B.C. reduces Western Forest Products’ AAC
Aug. 30, 2016 - British Columbia has reduced Western Forest Products Inc.'s annual allowable cut (AAC) for its Tree Farm License (TFL) 39 by approximately 263,000 cubic metres.
Effective yesterday, the Chief Forester of the Province of British Columbia has determined a new AAC for the company’s TFL 39 of 1,416,300 cubic metres. Taking into account land base changes, the new AAC represents a reduction of approximately 263,000 cubic metres from the previous determination, and is consistent with the company’s expected result of this regularly occurring, legislated review process.
“Western is strongly committed to long-term, sustainable forest management practices, and on that basis we support Chief Forester Nicholls’ determination,” said Shannon Janzen, the Company’s Vice President and Chief Forester. “Our ability to sustainably harvest the profile of the coastal forest and increasing log availability from third parties, including our operating partnerships with First Nations, are expected to mitigate the potential impacts of this AAC reduction.”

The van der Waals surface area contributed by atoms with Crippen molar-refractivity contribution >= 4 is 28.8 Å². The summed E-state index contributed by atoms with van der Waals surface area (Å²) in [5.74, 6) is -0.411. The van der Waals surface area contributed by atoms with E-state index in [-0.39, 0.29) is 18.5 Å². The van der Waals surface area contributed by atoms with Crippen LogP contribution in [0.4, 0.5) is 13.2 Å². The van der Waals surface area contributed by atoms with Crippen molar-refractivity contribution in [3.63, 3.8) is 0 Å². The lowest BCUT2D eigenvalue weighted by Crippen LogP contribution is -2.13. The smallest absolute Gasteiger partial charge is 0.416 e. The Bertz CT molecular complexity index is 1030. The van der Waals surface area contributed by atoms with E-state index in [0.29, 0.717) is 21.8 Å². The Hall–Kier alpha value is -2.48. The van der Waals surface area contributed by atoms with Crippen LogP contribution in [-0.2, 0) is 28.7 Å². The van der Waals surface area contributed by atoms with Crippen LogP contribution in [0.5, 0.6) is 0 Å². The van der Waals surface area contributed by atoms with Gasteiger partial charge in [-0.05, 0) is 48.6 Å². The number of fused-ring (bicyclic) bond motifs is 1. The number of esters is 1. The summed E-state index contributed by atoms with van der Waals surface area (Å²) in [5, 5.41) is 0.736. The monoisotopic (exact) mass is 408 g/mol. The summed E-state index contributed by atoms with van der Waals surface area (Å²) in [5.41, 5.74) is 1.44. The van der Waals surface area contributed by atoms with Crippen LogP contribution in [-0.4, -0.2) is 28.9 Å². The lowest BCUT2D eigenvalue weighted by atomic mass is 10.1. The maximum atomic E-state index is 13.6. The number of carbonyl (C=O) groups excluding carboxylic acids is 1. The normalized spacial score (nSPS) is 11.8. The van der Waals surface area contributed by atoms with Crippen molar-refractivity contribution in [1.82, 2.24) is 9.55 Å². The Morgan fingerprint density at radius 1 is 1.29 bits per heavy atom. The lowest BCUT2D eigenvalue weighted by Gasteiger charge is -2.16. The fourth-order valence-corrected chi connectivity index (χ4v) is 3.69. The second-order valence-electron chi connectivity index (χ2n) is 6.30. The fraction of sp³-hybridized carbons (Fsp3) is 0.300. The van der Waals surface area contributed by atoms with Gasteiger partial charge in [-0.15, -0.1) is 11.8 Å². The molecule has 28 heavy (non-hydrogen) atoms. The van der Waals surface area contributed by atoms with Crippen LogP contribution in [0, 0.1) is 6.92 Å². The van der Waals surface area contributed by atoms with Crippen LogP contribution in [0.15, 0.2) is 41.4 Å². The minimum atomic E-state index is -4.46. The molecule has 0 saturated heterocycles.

The AACs for TFLs are determined by the Province’s Chief Forester and are intended to reflect timber conditions, regional and local economic and social interests, and environmental considerations. Legislation requires the Province’s Chief Forester to review sustainable timber harvesting levels in each TFL at least every ten years and to issue a determination relating to the same, which may recommend reductions or increases in the AAC of the TFL. As disclosed in the company’s most recent Annual Information Form, an AAC determination for TFL 39 was anticipated for 2016.
Western is an integrated Canadian forest products company and is the largest coastal British Columbia woodland operator and lumber producer. The company has an annual available harvest of approximately 6.1 million cubic metres of timber, of which approximately 5.9 million cubic metres is from Crown lands. Western has a lumber capacity in excess of 1.1 billion board feet from seven sawmills and two remanufacturing plants. Principal activities conducted by the Company include timber harvesting, reforestation, sawmilling logs into lumber and wood chips, and value-added remanufacturing. Substantially all of Western’s operations, employees, and corporate facilities are located in the coastal region of British Columbia.